I have to admit, I was embarrassed to buy this book because the title and the cover looked so…cheesy.  But my own YA novel “pushes limits” on things like sex and I wanted to see what was out there in the market.

Honestly! I bought this for research…and then I fell in love with it.

The synopsis of the story, below, is not why I fell in love with the book. The plot is fairly weak, a framing device to push the characters closer or to heighten tension. But what McGarry does in between those little nudges takes us on a journey from darkness to light, confusion to understanding. The character descriptions aren’t even that unique but there’s a strong and definite arc that is believable and is well-supported by the events in the story.

What is most impressive about the writing, and the reason why I fell in love with the book, is that McGarry is able to give distinct voices to Echo and Noah as they alternate chapter POVs. I could hear them, practically see them in front of me. The depth of what they are feeling, thinking, and doing, felt so real and honest. It’s a coming-of-age story fraught with the complicated nature of becoming independent from your parents and learning to cope with tragedy and the inexplicable nature of life. Even the side characters are three-dimensional and jump off the page. Little details help flesh out what could be a smarmy teen drama.

So it’s almost an injustice to break the book down into a description of parts, because the way it comes together is beautiful and satisfying and even cathartic.

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What now?

It’s been a long time since I’ve kept up my initiative to write a post about Movies on Mondays, Writing on Wednesdays, and Photos on Friday.  Days go by so fast and some days are more productive than others but still the posts remain unwritten.

Oscars were Sunday night and it was the first time I’ve watched the awards with my daughter and continued the mother-daughter tradition that I loved so much from my own childhood.  Watching the Oscars definitely influenced my love of movies, the industry, and celebrity culture.  To be able to share that with my daughter reminded me of that joy and inspiration.  At the same time, I realized that what I was doing was not about filmmaking or wanting to make films, but enjoying an event that celebrates a love of movies with someone I love.  What is important to my life, what has always been important, isn’t the professional climb or success but sharing moments in life with other people.

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PURE by Julianna Baggott follows several characters but the main heart of the story belongs to Pressia, a young girl turning 16 in a world that’s been obliterated by an atomic bomb 10 years prior. Everyone on the outside of a Dome which served as protection for the “pures” are considered “wretches” and have some kind of fusing. In Pressia’s case, one hand has been covered by the doll’s head that she was holding at the time of the blast. Another character is fused with birds that are still alive and implanted on his back. Other characters are fused with other people like Siamese twins. It’s grotesque and part of Pressia’s arc is to figure out whether she can accept herself for who she is or if she is better off finding a “cure” for her deformity. When a pure escapes from the Dome on a mission to find his mother, Pressia saves his life and the two of them start a journey discovering the truth about the Dome, the outside world, what happened, their families. Like WIZARD OF OZ, they collect newcomers along the way who become integral to the overall story.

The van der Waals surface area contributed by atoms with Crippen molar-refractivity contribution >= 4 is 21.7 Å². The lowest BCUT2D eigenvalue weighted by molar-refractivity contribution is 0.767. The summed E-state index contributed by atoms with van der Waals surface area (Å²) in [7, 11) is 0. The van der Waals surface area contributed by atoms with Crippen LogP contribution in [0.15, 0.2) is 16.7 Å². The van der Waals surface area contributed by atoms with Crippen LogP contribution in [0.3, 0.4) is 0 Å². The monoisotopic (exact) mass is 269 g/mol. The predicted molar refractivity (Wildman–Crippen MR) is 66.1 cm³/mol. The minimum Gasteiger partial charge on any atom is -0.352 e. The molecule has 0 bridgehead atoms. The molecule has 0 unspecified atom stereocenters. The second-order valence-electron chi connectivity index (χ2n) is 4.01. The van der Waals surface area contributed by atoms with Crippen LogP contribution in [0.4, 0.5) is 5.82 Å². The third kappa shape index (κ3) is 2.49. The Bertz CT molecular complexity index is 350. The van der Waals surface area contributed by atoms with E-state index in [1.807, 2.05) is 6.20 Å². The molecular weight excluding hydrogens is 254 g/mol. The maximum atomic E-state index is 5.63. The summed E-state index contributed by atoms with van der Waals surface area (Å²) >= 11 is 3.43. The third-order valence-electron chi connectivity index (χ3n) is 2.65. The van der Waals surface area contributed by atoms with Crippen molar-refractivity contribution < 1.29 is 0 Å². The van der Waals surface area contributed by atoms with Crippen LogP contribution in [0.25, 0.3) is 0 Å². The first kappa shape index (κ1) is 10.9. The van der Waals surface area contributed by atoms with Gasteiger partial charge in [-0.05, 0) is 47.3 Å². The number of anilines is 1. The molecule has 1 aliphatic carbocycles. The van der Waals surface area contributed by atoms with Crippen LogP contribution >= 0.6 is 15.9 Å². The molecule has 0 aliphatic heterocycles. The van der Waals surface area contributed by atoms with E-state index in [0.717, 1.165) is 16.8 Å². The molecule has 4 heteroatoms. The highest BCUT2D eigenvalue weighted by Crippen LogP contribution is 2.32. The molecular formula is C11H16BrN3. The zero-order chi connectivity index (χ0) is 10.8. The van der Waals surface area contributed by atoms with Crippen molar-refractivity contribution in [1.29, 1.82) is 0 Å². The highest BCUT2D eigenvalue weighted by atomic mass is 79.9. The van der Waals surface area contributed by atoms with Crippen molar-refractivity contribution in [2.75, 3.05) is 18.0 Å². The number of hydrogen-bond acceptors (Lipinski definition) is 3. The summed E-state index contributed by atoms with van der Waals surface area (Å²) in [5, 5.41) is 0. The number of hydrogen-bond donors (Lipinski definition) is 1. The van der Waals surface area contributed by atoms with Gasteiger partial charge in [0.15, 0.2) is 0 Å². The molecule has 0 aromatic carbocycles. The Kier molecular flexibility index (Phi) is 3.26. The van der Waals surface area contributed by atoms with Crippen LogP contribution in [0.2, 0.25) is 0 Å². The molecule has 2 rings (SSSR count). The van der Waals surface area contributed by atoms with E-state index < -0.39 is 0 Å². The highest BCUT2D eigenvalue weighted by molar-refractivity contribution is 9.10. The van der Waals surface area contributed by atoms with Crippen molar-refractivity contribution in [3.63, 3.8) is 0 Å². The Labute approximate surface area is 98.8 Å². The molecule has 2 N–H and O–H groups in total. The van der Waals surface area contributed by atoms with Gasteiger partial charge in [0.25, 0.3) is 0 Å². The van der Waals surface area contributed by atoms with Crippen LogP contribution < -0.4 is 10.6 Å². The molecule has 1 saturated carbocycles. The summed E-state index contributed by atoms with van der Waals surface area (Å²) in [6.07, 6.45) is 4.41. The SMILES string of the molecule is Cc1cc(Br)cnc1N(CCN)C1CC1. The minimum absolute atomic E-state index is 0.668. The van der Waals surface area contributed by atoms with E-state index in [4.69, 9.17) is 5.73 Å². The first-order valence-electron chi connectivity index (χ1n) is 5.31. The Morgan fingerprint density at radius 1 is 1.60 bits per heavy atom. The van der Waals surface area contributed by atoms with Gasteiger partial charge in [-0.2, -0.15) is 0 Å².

PURE (followed by Book 2 FUSE and Book 3 BURN) is an excellent series that offers a true sci fi world, variety of character, and something more complicated writing than than the young heroine in a dystopian/apocalyptic society stories we have seen in other series such as HUNGER GAMES, DIVERGENT, LEGEND, MATCHED… Baggott’s use of changing POV within a selection of main characters but not ALL the characters offers the reader an opportunity to at times be complicit in wrongdoing, something not seen in these other series. I found myself uncomfortable with at least one of the main characters who kept disappointing my expectation of becoming the hero and rising above external manipulation. It was enlightening to see/read/experience characters from a direct POV who ultimately failed in their character arc. It was expertly handled by Baggott.

I highly recommend it. I’m not sure it came to a full resolution at the end of BURN, but endings are always hard and in such a rich and complex story, I am not sure what I would have done differently.

In all, I’m not sure I understand why it hasn’t done as well as the previously mentioned series’ like HUNGER GAMES.  When I wanted to purchase PURE, I had to order it online, no store carried it.  I wonder if it’s because the love story is not as central as it is in the other series, though it’s certainly there.  It’s a more difficult read and I didn’t get caught up in the same passion and urgency to continue reading the way I did with the other series.  However, I think that’s a testament to its writing and characters that it couldn’t be treated as pulp.  I can see how it may have benefited from more action and a different style of description for the dramatic conflict scenes.  As a writer, it’s an interesting question.  Thoughts always welcome!